In some ways, you are both right. The corrugated sheets do shade the plants in the greenhouse to a certain extent. Exactly how much would need to be measured with a light meter. It depends on various factors, such as the material and its thickness.
You cannot determine the effect of the additional cover on the plants with the naked eye alone. What seems bright to our eyes may not correspond to the plant's requirements in terms of amount of the light and the light spectrum. "Normal" thermal insulation glazing "swallows" about 30–40% of the light. A 16-mm polycarbonate double-wall sheet has a light transmission value (LT value) of almost 70%. So, if you cover one sheet with another sheet of the same type, only 70% of 70% of the light can get into the greenhouse, which is 49% of the light falling on the outer roof of the greenhouse. As such, it is certainly possible that with a double roof covering, relatively little light is reaching the tomatoes even if the eye cannot perceive the difference. Would it be possible for you to seal the damaged areas or replace the roof?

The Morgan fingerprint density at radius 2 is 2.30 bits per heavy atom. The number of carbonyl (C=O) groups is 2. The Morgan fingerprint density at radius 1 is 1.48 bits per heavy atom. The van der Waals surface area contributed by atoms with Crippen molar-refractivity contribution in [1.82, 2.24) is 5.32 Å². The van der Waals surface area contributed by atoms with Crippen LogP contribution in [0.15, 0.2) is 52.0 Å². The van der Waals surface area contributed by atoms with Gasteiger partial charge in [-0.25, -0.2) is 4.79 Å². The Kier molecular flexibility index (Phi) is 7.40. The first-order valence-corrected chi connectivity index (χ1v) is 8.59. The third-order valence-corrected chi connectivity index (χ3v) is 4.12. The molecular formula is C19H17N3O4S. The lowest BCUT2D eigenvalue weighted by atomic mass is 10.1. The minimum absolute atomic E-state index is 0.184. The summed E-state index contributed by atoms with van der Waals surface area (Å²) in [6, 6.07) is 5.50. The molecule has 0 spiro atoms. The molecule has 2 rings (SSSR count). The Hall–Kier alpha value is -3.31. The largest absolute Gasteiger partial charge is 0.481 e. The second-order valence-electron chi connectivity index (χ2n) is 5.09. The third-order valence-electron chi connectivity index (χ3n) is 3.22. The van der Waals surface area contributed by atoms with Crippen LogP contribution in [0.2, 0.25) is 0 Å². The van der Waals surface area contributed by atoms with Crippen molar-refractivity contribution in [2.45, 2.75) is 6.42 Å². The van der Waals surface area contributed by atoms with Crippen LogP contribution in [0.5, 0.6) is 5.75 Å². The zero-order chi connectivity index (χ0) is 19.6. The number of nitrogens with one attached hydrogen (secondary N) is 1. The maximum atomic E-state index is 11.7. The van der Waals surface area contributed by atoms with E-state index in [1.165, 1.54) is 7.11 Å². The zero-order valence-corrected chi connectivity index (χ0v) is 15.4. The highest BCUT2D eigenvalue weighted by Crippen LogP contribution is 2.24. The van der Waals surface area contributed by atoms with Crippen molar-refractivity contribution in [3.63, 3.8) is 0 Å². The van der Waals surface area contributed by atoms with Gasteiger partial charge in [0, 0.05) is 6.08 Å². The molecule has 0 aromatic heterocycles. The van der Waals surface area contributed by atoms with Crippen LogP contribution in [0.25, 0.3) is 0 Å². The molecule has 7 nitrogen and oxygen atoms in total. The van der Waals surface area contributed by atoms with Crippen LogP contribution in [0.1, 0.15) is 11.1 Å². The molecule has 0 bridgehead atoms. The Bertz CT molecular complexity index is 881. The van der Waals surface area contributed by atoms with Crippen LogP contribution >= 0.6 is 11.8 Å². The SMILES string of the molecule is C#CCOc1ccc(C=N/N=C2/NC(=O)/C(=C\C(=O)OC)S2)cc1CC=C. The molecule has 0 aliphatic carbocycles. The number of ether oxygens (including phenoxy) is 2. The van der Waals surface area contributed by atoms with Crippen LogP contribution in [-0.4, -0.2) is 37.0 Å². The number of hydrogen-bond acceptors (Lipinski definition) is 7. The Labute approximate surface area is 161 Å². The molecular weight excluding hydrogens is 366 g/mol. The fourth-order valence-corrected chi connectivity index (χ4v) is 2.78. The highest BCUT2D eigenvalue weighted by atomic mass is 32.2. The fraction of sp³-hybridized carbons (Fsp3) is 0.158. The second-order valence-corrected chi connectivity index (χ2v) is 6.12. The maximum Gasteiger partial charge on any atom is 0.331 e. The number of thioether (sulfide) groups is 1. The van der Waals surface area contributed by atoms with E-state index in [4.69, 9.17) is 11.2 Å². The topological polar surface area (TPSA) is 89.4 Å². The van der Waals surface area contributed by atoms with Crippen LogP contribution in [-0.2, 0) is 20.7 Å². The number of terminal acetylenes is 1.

However, if the only result at this point is that you have fewer tomato flowers, you must keep in mind the early stage of the plant's life. At a height of 40 cm, you are really only just getting started. Or can you already see reduced growth across all the plants?
Just a word on keeping your greenhouse frost-free: Instead of using candles, you might find it easier to use a special greenhouse heater.
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